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Parkinson's Movement
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Fire ant stings (piperidine alkaloid), why does it reduce my cogwheeling?

Well we’re having spring weather and some Fire ante mounds built up after recent rains as I was walking just now I couldn’t resist I did it again . No I’m not a masochist ha ha Ha ! Is there anyone on this Bolton board with a background in biochemistry that could explain why being stung by an insect Does smooth my gait the way that it does .

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Perhaps you enjoy the feeling and so produce more dopamine? Or maybe it's to do with adrenaline, although I think that makes symptoms worse. I'll ask my pharmacist sister.

It is very interesting, though might be difficult getting widespread use!!


Not recommending😉


I have a friend in Mexico who says apitherapy (beestings) works for many ailments.


Replacing as a neurotransmitter dopamine by epinephrine (adrenaline) ?

Just my 2 cents...

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Adrenaline, interesting


Hi Buzz, the alkaloids turn out to be MAO inhibitors. Therefore, similar to rasagiline (Azilect), they should reduce the metabolic degradation of dopamine in the brain, resulting in higher amounts of it. (However, that does not explain very well why stings just restore motor control locally in your stung hand:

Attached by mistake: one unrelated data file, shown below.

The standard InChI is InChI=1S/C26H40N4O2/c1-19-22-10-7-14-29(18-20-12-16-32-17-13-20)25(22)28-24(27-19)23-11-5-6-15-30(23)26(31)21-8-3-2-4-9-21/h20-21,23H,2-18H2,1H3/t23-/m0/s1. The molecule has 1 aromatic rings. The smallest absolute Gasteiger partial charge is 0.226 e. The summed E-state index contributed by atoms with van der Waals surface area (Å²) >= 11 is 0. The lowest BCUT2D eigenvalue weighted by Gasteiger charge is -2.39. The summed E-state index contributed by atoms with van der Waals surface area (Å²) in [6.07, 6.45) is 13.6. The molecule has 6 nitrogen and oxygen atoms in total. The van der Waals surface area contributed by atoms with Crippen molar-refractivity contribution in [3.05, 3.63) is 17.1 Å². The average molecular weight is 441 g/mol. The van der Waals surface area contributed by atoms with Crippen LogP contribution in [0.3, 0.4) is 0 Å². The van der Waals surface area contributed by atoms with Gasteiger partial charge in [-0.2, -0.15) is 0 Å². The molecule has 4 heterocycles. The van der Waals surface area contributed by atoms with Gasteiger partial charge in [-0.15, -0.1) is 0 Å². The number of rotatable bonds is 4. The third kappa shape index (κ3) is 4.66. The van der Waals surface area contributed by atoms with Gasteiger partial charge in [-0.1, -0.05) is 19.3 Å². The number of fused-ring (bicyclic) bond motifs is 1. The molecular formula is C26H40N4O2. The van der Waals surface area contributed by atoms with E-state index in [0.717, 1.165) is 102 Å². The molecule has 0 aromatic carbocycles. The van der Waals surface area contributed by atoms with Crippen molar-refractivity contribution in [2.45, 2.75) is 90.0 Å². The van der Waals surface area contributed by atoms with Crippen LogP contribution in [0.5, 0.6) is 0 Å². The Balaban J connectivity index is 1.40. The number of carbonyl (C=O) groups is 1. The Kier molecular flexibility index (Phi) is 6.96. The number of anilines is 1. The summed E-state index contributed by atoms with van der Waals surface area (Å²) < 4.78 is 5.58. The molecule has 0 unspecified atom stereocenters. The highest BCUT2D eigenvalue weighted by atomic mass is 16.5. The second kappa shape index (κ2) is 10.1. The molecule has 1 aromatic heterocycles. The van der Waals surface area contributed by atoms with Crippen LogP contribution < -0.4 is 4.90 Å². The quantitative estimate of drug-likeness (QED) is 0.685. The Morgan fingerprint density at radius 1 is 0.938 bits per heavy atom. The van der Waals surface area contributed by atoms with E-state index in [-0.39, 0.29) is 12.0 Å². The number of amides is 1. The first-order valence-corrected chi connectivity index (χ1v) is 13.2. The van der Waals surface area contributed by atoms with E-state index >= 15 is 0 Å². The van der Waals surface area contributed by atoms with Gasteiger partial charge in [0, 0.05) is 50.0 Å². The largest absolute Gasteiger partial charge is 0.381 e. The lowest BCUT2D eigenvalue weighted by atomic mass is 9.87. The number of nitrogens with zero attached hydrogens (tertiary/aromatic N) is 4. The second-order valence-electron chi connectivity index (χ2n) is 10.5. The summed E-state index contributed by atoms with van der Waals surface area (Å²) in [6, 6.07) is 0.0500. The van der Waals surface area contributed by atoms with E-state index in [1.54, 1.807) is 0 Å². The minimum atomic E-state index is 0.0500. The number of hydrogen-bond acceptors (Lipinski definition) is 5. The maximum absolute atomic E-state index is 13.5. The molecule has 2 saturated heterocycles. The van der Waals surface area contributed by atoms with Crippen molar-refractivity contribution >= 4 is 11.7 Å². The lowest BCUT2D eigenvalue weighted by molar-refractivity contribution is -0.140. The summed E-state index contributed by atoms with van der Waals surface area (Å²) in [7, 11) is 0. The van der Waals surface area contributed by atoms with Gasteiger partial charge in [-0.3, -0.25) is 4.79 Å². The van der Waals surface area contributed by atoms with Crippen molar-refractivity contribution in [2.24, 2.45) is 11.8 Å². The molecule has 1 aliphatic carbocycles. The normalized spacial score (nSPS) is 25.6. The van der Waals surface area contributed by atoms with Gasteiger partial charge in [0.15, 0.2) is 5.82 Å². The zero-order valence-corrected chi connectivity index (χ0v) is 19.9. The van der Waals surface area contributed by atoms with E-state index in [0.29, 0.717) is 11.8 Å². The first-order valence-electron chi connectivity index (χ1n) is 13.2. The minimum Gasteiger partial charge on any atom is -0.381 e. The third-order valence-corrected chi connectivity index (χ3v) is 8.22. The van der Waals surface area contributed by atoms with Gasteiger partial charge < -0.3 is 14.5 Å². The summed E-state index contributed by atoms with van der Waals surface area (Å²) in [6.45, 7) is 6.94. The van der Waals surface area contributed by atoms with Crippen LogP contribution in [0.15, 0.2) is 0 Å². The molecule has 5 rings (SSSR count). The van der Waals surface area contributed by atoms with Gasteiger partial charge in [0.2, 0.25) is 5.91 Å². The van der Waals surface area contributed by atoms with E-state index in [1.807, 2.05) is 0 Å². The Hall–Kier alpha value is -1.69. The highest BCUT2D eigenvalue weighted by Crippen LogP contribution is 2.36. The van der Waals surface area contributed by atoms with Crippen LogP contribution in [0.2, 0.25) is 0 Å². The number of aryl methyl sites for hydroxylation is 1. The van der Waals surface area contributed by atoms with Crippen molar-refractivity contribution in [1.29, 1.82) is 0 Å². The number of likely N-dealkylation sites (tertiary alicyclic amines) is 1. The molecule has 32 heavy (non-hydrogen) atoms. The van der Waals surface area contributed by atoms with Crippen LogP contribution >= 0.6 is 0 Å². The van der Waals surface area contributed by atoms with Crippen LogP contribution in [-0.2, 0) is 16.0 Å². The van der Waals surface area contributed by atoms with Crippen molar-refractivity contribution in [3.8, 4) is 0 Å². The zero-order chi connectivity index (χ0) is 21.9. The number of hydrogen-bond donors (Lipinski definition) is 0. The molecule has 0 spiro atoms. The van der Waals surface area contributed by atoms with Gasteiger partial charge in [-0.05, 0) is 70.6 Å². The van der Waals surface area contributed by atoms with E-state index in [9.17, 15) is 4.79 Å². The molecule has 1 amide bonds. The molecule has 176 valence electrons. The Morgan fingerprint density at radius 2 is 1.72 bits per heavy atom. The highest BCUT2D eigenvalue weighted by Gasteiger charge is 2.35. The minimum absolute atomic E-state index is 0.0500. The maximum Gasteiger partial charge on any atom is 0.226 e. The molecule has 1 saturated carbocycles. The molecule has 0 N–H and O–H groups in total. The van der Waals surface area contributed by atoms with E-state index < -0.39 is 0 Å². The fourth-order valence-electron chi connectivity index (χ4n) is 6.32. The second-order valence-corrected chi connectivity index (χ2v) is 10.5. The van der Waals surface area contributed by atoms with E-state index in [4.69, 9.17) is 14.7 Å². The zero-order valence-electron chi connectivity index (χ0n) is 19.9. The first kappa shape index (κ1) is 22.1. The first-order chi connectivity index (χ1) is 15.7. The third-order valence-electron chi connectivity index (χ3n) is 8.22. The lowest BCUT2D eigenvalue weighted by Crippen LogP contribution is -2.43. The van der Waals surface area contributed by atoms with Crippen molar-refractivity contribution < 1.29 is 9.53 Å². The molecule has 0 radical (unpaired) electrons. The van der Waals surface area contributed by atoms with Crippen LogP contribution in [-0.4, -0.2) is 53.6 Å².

I would think that the boost to your brain's dopamine would show up more widely in your body.)

Here's the info on alkaloids as MAO inhibitors:

"Several classes of natural products can modulate MAO activity. One of these

classes is the alkaloids, which are nitrogenous secondary metabolites essentially

from plant origin. They are one of the largest groups of chemicals found in

nature. Most alkaloids are quite toxic and produced by the plants as a defense

against herbivores . . . [Aside: One suspects that the fire ants do not synthesize the piperidine themselves, but get it from plants.]

Among the alkaloids with activity on the CNS are those able to inhibit

MAO-A and -B with various potencies, such as indole, isoquinoline, piperidine,

quinazoline, tetrahydroisoquinoline, tropane, and tryptamine derivatives.

The aim of this chapter is to summarize the MAO inhibitory profiles of

several of these alkaloids and highlight their importance in the search for

novel MAO inhibitors to treat neurodegenerative diseases and neuropsychia-

tric disorders. They might be particularly promising lead compounds for dis-

covering and developing novel clinical drugs."

Ref. Title: "Alkaloids as Inhibitors of Monoamine Oxidases and Their Role in the Central

Nervous System"



Thanks for the good lesson


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